A recently discovered genetic flaw in prostate cancer cells has spawned a potential new treatment in Augusta that appears to be highly effective and might pose few side effects.
Researchers at the Medical College of Georgia and the Augusta Department of Veterans Affairs Medical Centers are so encouraged that they have applied for a patent on the treatment, even though it so far has only been tested on cancer cells in the laboratory. Vijay Kumar, the director of research in the section of urology at MCG, said he hopes to start testing it soon in animals, with the possibility of early clinical trials in human patients.
The treatment utilizes the abortion-inducing drug mifepristone, a powerful anti-progestin also known as RU 486, and a drug called Apo2L/TRAIL, a derivative of an anti-tumor compound called tumor necrosis factor alpha, which is being jointly developed by the biotech companies Genentech and Immunex, Dr. Kumar said.
Previous research at MCG had focused on mifepristone and the breast cancer drug tamoxifen, and that work is continuing in breast cancer, Dr. Kumar said. But against prostate cancer cells, the treatment didn't appear to be very promising, he said.
In work begun at the Mayo Clinic in Rochester, Minn., and continuing now at MCG and the VA, Dr. Kumar had been isolating genes and proteins that become more numerous when the cell turns "immortal," or begins reproducing out of control. Dr. Kumar hopes to publish the findings of work he has done on a specific gene that serves as an early marker that a cell has gone awry.
Apo2L/TRAIL appears to act on certain receptors on the cell, called death receptors 4 and 5, that then begin a cycle that leads to programmed cell suicide or apoptosis. Mifepristone, which works on the progesterone receptor on prostate cancer cells, kills a certain low percentage of prostate cancer cells, Dr. Kumar said. Adding the two together is something else.
"Lo and behold, we went from about 10 percent or 15 percent (killed) up to 57-60 percent, and that is in the first 20 hours or so," Dr. Kumar said, and that is at very low doses of TRAIL. Mifepristone also seems to make vulnerable prostate cancer cells that were otherwise resistant to TRAIL, Dr. Kumar said.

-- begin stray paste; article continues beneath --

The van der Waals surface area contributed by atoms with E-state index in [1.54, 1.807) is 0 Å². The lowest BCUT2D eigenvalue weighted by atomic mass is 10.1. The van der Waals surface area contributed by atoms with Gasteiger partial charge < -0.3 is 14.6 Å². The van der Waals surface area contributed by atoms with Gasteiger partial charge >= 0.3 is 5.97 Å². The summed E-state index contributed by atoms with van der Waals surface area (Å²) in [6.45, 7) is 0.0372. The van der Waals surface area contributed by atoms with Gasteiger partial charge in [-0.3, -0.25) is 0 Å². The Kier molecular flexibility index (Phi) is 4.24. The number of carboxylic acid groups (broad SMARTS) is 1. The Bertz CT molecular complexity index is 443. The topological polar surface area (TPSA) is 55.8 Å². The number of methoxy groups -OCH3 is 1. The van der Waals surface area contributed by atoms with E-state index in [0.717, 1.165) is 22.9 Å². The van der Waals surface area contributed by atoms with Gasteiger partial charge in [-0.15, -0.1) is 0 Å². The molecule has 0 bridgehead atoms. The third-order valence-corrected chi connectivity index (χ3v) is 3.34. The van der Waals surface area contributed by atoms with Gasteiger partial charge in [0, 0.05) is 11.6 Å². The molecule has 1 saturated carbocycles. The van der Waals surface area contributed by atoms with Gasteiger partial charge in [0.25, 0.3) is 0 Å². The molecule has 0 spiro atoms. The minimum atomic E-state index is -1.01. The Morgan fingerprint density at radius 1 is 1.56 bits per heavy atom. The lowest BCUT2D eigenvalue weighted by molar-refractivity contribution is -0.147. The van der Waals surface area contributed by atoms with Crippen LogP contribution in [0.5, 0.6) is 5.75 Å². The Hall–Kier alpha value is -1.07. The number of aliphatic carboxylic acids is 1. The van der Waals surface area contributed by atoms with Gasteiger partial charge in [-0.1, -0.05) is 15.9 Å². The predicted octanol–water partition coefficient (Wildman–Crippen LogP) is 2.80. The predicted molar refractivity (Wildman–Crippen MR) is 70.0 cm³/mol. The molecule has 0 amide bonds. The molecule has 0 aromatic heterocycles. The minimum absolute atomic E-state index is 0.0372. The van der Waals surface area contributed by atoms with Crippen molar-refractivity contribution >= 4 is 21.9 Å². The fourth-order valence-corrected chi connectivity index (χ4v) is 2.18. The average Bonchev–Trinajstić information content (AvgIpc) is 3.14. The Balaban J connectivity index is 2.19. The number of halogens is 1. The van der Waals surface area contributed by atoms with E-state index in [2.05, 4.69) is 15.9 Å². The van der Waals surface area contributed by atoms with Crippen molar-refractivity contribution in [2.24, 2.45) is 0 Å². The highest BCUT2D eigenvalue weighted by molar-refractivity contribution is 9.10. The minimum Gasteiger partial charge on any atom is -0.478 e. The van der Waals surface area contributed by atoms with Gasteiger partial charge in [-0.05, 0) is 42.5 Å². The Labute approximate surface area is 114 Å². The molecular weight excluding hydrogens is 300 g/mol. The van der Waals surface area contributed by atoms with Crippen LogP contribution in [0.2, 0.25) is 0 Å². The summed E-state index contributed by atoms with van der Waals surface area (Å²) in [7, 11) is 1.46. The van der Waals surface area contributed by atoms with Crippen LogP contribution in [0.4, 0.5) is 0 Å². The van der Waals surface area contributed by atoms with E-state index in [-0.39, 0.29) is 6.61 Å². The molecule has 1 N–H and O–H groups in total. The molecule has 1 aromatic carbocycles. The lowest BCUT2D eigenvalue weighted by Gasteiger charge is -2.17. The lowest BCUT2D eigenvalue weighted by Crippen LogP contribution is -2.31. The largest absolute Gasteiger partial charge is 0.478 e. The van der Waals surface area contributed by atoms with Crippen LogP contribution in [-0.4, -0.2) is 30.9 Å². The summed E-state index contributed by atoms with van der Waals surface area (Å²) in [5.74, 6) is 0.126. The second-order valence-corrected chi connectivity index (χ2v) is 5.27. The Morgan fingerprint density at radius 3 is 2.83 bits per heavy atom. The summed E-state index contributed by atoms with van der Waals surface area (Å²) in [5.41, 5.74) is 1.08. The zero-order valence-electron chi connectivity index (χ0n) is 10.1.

Genentech is in the process of applying to the Food and Drug Administration for permission to begin clinical trials in humans with TRAIL, but it has not decided which cancer it will be applied to first, company spokesman Neil Cohen said. MCG researchers might contact the companies to see whether they are interested in backing the MCG research, Dr. Kumar said.
So far, TRAIL seems to hold the prospect of few side effects, Dr. Kumar said.
"It seems to affect only cancer cells, for whatever reason," he said.
That could hold particular promise for the treatment of localized prostate cancer tumors. The standard treatments of surgery or radiation or both, with and without blocking the hormones the cancer cells often thrive on, come with significant risk of "life-altering" side effects, said oncologist Michael Shlaer of Medical Oncology Associates. Those can range from impotence to hot flashes to incontinence. Coupled with early detection, the chances of surviving five years after treatment have risen from 70 percent in the early '80s to 90 percent now, which can make those side effects all the more troubling for a man in his 50s, Dr. Shlaer said.
"That's a long time to have impotence and urinary incontinence and a lot of the other things these treatments are associated with," Dr. Shlaer said.
The molecular work with cancer is raising hopes that better, more targeted treatments with fewer side effects are coming.
"For the first time, we are putting the bits and pieces together," Dr. Kumar said.
Reach Tom Corwin at (706) 823-3213 or firstname.lastname@example.org.
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